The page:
TL;DR

On with TASK #2 from The Weekly Challenge #220. Enjoy!

# The challenge

You are given an array of integers, @ints.

An array is squareful if the sum of every pair of adjacent elements is a perfect square.

Write a script to find all the permutations of the given array that are squareful.

Example 1:

Input: @ints = (1, 17, 8)
Output: (1, 8, 17), (17, 8, 1)

(1, 8, 17) since 1 + 8 => 9, a perfect square and also 8 + 17 => 25 is perfect square too.
(17, 8, 1) since 17 + 8 => 25, a perfect square and also 8 + 1 => 9 is perfect square too.


Example 2:

Input: @ints = (2, 2, 2)
Output: (2, 2, 2)

There is only one permutation possible.


# The questions

I think that the challenge is concise yet clear and complete. I’d probably ask if there’s any limit on the input values, both in terms of integer values and how many elements might end up in the array:

• knowing the domain can be important to figure out whether big number libraries are needed or not;
• the amount of elements directly influences the solution and how much time we should devote to it!

# The solution

We’ll take the bait and assume that we’re going to address only very short input arrays. You know, so short that the factorial of this amount is still manageable.

If this is the case, let’s just go down the brute force path and evaluate every. single. permutation.

In Perl, I’ll borrow a function from past me (thanks!) to calculate all permutations:

#!/usr/bin/env perl
use v5.24;
use warnings;
use experimental 'signatures';
use JSON::PP;

my $sit = squareful_iterator(@ARGV); while (my$squareful = $sit->()) { say encode_json($squareful) =~ tr{[]}{()}r;
}

sub squareful_iterator (@ints) {
return sub { return undef } if @ints < 2;
my $it = permutations_iterator(items => \@ints); my %seen; return sub { while (my$candidate = $it->()) { next unless is_squareful($candidate);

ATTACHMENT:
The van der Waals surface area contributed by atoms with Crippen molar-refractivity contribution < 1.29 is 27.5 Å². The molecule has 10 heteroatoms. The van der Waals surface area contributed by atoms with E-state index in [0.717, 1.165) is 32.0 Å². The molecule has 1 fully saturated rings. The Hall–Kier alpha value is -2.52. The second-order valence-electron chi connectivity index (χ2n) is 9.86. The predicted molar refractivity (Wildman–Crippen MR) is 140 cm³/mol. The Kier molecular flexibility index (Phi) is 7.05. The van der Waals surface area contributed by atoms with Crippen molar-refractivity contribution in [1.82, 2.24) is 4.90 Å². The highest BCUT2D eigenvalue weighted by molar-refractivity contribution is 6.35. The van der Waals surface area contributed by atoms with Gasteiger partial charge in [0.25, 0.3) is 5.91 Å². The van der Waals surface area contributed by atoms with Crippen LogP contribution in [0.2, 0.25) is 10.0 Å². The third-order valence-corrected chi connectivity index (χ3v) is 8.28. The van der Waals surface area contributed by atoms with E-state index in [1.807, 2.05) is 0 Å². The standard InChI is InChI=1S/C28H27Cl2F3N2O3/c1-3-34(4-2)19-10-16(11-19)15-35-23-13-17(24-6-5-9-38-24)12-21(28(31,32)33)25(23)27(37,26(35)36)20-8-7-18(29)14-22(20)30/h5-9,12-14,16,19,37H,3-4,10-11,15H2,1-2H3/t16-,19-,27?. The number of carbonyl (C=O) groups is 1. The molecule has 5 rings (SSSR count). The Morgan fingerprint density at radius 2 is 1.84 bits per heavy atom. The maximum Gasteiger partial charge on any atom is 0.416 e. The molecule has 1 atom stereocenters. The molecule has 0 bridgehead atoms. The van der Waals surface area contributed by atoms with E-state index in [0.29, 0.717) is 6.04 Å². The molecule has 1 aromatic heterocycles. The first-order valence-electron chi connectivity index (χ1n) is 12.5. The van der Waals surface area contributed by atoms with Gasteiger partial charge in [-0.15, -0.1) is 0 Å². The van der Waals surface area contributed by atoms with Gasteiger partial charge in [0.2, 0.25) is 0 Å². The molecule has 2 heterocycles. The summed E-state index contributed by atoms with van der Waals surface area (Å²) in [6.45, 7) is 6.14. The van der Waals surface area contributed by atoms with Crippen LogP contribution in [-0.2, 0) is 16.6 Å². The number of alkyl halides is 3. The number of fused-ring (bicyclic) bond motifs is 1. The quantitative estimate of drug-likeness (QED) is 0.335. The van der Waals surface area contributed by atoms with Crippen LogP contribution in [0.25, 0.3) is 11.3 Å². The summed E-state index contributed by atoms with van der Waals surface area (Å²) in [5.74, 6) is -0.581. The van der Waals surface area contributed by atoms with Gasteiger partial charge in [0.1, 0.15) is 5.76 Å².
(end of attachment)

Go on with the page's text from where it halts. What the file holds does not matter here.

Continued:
return $candidate unless$seen{join ',', $candidate->@*}++; } return; }; } sub is_squareful ($list) {
for my $i (1 ..$list->$#*) { my$sum = $list->[$i - 1] + $list->[$i];
return 0 if int(sqrt($sum)) ** 2 !=$sum;
}
return 1;
}

sub permutations_iterator {
my %args = (@_ && ref($_)) ? %{$_} : @_;
my $items =$args{items} || die "invalid or missing parameter 'items'";
my $filter =$args{filter} || sub { wantarray ? @_ : [@_] };
my @indexes = 0 .. $#$items;
my @stack = (0) x @indexes;
my $sp = undef; return sub { if (! defined$sp) { $sp = 0 } else { while ($sp < @indexes) {
if ($stack[$sp] < $sp) { my$other = $sp % 2 ?$stack[$sp] : 0; @indexes[$sp, $other] = @indexes[$other, $sp];$stack[$sp]++;$sp = 0;
last;
}
else {
$stack[$sp++] = 0;
}
}
}
return $filter->(@{$items}[@indexes]) if $sp < @indexes; return; } }  Yep, that’s right: no attempt at optimizing anything. Hey! I’m being honest about it… I know that with some knowledge about how the permutations are calculated, we might at least cut the calculations in half (every solution also admits its reverse as a solution, right?), but no… we’ll just stop here because we have other work to do, right? Like… coding the Raku solution: #!/usr/bin/env raku use v6; sub MAIN (*@ints) { .say for squarefuls(@ints); } sub squarefuls (@ints) { my %seen; gather for @ints.permutations ->$candidate {
next unless is-squareful($candidate); take$candidate unless %seen{$candidate.join(',')}++; } } sub is-squareful ($list) {
for 1 .. $list.end ->$i {
my $sum =$list[$i - 1] +$list[$i]; return False if$sum.sqrt.Int² != \$sum;
}
return True;
}


I do remember when I was a child and how frustrating it was to be given a present that needed batteries and they where not there. So yes, I love Raku for coming with every possible voltage and amperage.

Well, mostly.

Stay safe folks!

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